He’d Rather Not be One-in-a-Million

When Hagan’s mom tells the 12-month-old Irish boy that he’s one in a million, she isn’t kidding–and it’s not exactly a compliment, either.

Those odds refer to the fact that Hagan has cystinosis. And, to explain the statistic, there is literally only one chance in a million that both parents will carry the defective gene and pass it on to their offspring.

In fact, Hagen is one of only eight children in Ireland who have cystinosis, a rare genetic disease that causes the amino acid cystine to accumulate and crystallize in various organs.

Cystinosis infographic
Excess cystine can form crystals that build up and cause problems to the kidneys, eyes, muscles, pancreas, thyroid and testes.
Source: http://www.cystaran.com


Untreated, most patients will suffer end-stage renal failure before their 10th birthday. Muscle wasting, diabetes, and difficulty swallowing are other symptoms.

It is thought that approximately 2,000 people globally suffer from cystinosis, but that number could be greatly underestimated because patients are frequently misdiagnosed.

Hagan’s mother Donna described what it is like taking care of an infant with the disease, and how she and her husband carefully keep track of his treatment medications on a white board in his room. Lately, Hagan has been doing better, and Donna is grateful that she can take him out for a short time in the mornings because he loves being outside.

While some medications can slow the progression, there is no cure at this time. In the United States, the Food and Drug Administration (FDA) has approved two drugs to treat the symptoms of cystinosis: Cystagon and Procysbi. Pharma companies offer financial assistance to eligible patients.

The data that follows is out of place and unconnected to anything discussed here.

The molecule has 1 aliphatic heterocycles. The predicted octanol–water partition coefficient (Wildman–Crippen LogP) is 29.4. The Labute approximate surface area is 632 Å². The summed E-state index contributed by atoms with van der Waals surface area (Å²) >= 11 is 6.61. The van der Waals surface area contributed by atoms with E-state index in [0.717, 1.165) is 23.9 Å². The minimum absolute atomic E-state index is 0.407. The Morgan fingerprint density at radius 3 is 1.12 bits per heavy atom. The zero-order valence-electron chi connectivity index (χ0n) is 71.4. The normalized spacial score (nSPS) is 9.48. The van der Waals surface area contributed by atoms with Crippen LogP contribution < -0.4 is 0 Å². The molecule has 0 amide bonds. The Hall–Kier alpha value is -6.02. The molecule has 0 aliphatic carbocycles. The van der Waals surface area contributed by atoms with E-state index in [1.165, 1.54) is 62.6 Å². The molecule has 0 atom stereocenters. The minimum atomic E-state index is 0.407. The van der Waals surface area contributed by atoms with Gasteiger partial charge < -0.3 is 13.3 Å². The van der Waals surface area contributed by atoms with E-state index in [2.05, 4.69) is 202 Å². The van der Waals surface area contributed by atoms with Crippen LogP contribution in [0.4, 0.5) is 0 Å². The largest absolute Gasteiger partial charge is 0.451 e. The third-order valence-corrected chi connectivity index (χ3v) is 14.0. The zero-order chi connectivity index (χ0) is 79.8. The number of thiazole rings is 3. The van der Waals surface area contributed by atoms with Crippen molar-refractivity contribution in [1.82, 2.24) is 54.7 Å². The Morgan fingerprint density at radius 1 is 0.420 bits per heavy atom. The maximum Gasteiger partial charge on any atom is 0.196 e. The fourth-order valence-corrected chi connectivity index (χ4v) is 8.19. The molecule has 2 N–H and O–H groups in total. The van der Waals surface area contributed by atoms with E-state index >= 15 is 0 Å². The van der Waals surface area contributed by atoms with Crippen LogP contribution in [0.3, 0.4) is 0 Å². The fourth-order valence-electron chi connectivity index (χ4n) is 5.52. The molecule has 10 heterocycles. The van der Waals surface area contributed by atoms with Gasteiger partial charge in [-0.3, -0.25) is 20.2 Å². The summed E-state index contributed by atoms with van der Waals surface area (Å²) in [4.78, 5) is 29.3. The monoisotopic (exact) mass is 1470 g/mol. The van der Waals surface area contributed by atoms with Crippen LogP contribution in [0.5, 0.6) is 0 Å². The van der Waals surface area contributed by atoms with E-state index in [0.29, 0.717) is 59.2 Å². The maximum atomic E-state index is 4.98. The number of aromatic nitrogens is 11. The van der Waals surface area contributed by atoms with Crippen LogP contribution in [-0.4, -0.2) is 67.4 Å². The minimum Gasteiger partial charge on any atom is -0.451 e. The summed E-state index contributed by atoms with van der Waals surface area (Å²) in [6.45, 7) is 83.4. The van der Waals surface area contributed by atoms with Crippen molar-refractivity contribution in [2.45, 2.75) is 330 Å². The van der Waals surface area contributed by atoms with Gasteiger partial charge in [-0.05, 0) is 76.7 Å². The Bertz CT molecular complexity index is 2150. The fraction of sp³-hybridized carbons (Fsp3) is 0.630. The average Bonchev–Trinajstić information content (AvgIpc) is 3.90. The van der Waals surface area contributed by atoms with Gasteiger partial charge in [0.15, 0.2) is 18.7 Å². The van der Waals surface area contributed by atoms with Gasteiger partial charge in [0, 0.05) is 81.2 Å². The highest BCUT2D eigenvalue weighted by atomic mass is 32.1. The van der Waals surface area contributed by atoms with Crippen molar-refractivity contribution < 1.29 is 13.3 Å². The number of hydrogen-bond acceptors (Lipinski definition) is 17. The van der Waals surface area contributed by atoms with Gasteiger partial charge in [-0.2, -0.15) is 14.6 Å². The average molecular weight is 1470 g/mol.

Rare Disease Caption with Red Microscope
Source: http://cached.imagescaler.hbpl.co.uk


Donna has since launched a fundraising campaign through an organization called Cystinosis Ireland that has raised more than $1.5 million (USD). Cystinosis Ireland is comprised of 10 people who are raising money in the hope that a cure can be found for their own children.

To learn about research being conducted in the US, click here. The Cystinosis Research Foundation provides links to a host of resources for families who are navigating the waters of this rare disease.

Erica Zahn

Erica Zahn

Erica Zahn is passionate about raising awareness of rare diseases and disorders and helping people connect with the resources that may ease their journey. Erica has been a caregiver, and is a patient, herself, so she completely relates to the rare disease community--on a deeply personal level.

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